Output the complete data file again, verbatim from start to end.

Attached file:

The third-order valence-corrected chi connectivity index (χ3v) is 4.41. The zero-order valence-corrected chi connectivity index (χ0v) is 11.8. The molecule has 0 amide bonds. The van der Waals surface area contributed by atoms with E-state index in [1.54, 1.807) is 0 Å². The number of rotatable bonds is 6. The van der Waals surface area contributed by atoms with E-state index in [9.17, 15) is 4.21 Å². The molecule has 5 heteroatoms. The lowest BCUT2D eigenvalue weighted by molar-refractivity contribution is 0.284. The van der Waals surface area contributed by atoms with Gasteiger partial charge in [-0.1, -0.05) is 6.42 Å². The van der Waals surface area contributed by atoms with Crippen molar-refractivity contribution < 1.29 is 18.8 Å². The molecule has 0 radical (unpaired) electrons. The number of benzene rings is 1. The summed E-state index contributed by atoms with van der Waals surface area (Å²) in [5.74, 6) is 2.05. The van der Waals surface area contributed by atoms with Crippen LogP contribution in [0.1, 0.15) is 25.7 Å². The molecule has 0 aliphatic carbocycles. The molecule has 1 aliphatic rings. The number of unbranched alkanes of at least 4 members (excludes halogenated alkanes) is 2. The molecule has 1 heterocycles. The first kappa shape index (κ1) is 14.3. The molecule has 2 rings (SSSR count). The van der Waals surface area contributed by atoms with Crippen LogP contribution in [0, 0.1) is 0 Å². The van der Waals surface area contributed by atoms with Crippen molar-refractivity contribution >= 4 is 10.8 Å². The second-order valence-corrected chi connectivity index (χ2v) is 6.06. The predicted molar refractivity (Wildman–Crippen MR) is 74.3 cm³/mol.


The third-order valence-corrected chi connectivity index (χ3v) is 4.41. The zero-order valence-corrected chi connectivity index (χ0v) is 11.8. The molecule has 0 amide bonds. The van der Waals surface area contributed by atoms with E-state index in [1.54, 1.807) is 0 Å². The number of rotatable bonds is 6. The van der Waals surface area contributed by atoms with E-state index in [9.17, 15) is 4.21 Å². The molecule has 5 heteroatoms. The lowest BCUT2D eigenvalue weighted by molar-refractivity contribution is 0.284. The van der Waals surface area contributed by atoms with Gasteiger partial charge in [-0.1, -0.05) is 6.42 Å². The van der Waals surface area contributed by atoms with Crippen molar-refractivity contribution < 1.29 is 18.8 Å². The molecule has 0 radical (unpaired) electrons. The number of benzene rings is 1. The summed E-state index contributed by atoms with van der Waals surface area (Å²) in [5.74, 6) is 2.05. The van der Waals surface area contributed by atoms with Crippen LogP contribution in [0.1, 0.15) is 25.7 Å². The molecule has 0 aliphatic carbocycles. The molecule has 1 aliphatic rings. The number of unbranched alkanes of at least 4 members (excludes halogenated alkanes) is 2. The molecule has 1 heterocycles. The first kappa shape index (κ1) is 14.3. The molecule has 2 rings (SSSR count). The van der Waals surface area contributed by atoms with Crippen LogP contribution in [0, 0.1) is 0 Å². The van der Waals surface area contributed by atoms with Crippen molar-refractivity contribution >= 4 is 10.8 Å². The second-order valence-corrected chi connectivity index (χ2v) is 6.06. The predicted molar refractivity (Wildman–Crippen MR) is 74.3 cm³/mol.